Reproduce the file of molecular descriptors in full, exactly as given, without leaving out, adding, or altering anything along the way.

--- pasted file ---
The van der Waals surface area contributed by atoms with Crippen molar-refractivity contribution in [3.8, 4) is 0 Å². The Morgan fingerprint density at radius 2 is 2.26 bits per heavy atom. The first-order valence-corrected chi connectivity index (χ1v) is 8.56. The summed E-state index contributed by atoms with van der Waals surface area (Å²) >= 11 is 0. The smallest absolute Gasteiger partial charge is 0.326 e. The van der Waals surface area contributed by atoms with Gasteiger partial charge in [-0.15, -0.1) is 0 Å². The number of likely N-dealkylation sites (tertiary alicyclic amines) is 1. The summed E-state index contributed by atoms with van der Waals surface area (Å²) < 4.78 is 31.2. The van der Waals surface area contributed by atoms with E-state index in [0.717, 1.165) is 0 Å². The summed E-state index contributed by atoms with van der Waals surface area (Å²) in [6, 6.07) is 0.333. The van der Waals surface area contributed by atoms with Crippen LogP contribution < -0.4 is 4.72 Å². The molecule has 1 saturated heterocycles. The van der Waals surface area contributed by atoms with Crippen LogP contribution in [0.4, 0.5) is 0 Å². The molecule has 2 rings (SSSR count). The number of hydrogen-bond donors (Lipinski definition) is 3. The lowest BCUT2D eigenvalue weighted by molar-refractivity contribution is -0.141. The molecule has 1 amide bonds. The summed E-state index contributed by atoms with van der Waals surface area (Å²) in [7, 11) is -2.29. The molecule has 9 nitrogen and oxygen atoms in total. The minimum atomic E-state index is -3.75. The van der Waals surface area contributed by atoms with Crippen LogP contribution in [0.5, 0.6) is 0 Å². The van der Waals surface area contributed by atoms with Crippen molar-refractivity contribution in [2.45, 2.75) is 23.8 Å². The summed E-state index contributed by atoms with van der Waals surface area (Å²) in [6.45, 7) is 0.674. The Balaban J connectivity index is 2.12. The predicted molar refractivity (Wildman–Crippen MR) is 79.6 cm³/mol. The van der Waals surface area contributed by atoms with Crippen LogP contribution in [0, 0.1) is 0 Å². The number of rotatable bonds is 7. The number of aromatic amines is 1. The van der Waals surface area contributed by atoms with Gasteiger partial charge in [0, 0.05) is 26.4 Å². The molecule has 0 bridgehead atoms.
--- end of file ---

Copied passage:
The van der Waals surface area contributed by atoms with Crippen molar-refractivity contribution in [3.8, 4) is 0 Å². The Morgan fingerprint density at radius 2 is 2.26 bits per heavy atom. The first-order valence-corrected chi connectivity index (χ1v) is 8.56. The summed E-state index contributed by atoms with van der Waals surface area (Å²) >= 11 is 0. The smallest absolute Gasteiger partial charge is 0.326 e. The van der Waals surface area contributed by atoms with Gasteiger partial charge in [-0.15, -0.1) is 0 Å². The number of likely N-dealkylation sites (tertiary alicyclic amines) is 1. The summed E-state index contributed by atoms with van der Waals surface area (Å²) < 4.78 is 31.2. The van der Waals surface area contributed by atoms with E-state index in [0.717, 1.165) is 0 Å². The summed E-state index contributed by atoms with van der Waals surface area (Å²) in [6, 6.07) is 0.333. The van der Waals surface area contributed by atoms with Crippen LogP contribution < -0.4 is 4.72 Å². The molecule has 1 saturated heterocycles. The van der Waals surface area contributed by atoms with Crippen LogP contribution in [0.4, 0.5) is 0 Å². The molecule has 2 rings (SSSR count). The number of hydrogen-bond donors (Lipinski definition) is 3. The lowest BCUT2D eigenvalue weighted by molar-refractivity contribution is -0.141. The molecule has 1 amide bonds. The summed E-state index contributed by atoms with van der Waals surface area (Å²) in [7, 11) is -2.29. The molecule has 9 nitrogen and oxygen atoms in total. The minimum atomic E-state index is -3.75. The van der Waals surface area contributed by atoms with Crippen LogP contribution in [0.5, 0.6) is 0 Å². The van der Waals surface area contributed by atoms with Crippen molar-refractivity contribution in [2.45, 2.75) is 23.8 Å². The summed E-state index contributed by atoms with van der Waals surface area (Å²) in [6.45, 7) is 0.674. The Balaban J connectivity index is 2.12. The predicted molar refractivity (Wildman–Crippen MR) is 79.6 cm³/mol. The van der Waals surface area contributed by atoms with Crippen LogP contribution in [0, 0.1) is 0 Å². The number of rotatable bonds is 7. The number of aromatic amines is 1. The van der Waals surface area contributed by atoms with Gasteiger partial charge in [0, 0.05) is 26.4 Å². The molecule has 0 bridgehead atoms.